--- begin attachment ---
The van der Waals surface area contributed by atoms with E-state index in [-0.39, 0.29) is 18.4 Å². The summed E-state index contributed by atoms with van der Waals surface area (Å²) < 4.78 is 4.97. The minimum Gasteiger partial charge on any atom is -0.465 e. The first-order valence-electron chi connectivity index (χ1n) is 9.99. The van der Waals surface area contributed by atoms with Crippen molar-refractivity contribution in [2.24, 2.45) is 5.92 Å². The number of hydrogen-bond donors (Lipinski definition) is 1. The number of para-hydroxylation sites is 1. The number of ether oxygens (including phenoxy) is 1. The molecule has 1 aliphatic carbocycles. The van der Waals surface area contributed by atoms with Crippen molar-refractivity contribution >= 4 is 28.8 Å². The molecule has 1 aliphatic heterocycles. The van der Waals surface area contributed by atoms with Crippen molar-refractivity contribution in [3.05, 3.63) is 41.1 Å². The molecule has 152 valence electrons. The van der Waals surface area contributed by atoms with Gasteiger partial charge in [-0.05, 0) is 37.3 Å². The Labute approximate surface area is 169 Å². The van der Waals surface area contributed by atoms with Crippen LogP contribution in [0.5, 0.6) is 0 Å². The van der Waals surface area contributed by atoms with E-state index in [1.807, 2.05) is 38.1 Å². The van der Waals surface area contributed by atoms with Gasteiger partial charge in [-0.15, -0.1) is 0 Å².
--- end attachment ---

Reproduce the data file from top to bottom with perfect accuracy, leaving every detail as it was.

The van der Waals surface area contributed by atoms with E-state index in [-0.39, 0.29) is 18.4 Å². The summed E-state index contributed by atoms with van der Waals surface area (Å²) < 4.78 is 4.97. The minimum Gasteiger partial charge on any atom is -0.465 e. The first-order valence-electron chi connectivity index (χ1n) is 9.99. The van der Waals surface area contributed by atoms with Crippen molar-refractivity contribution in [2.24, 2.45) is 5.92 Å². The number of hydrogen-bond donors (Lipinski definition) is 1. The number of para-hydroxylation sites is 1. The number of ether oxygens (including phenoxy) is 1. The molecule has 1 aliphatic carbocycles. The van der Waals surface area contributed by atoms with Crippen molar-refractivity contribution >= 4 is 28.8 Å². The molecule has 1 aliphatic heterocycles. The van der Waals surface area contributed by atoms with Crippen molar-refractivity contribution in [3.05, 3.63) is 41.1 Å². The molecule has 152 valence electrons. The van der Waals surface area contributed by atoms with Gasteiger partial charge in [-0.05, 0) is 37.3 Å². The Labute approximate surface area is 169 Å². The van der Waals surface area contributed by atoms with Crippen LogP contribution in [0.5, 0.6) is 0 Å². The van der Waals surface area contributed by atoms with E-state index in [1.807, 2.05) is 38.1 Å². The van der Waals surface area contributed by atoms with Gasteiger partial charge in [-0.15, -0.1) is 0 Å².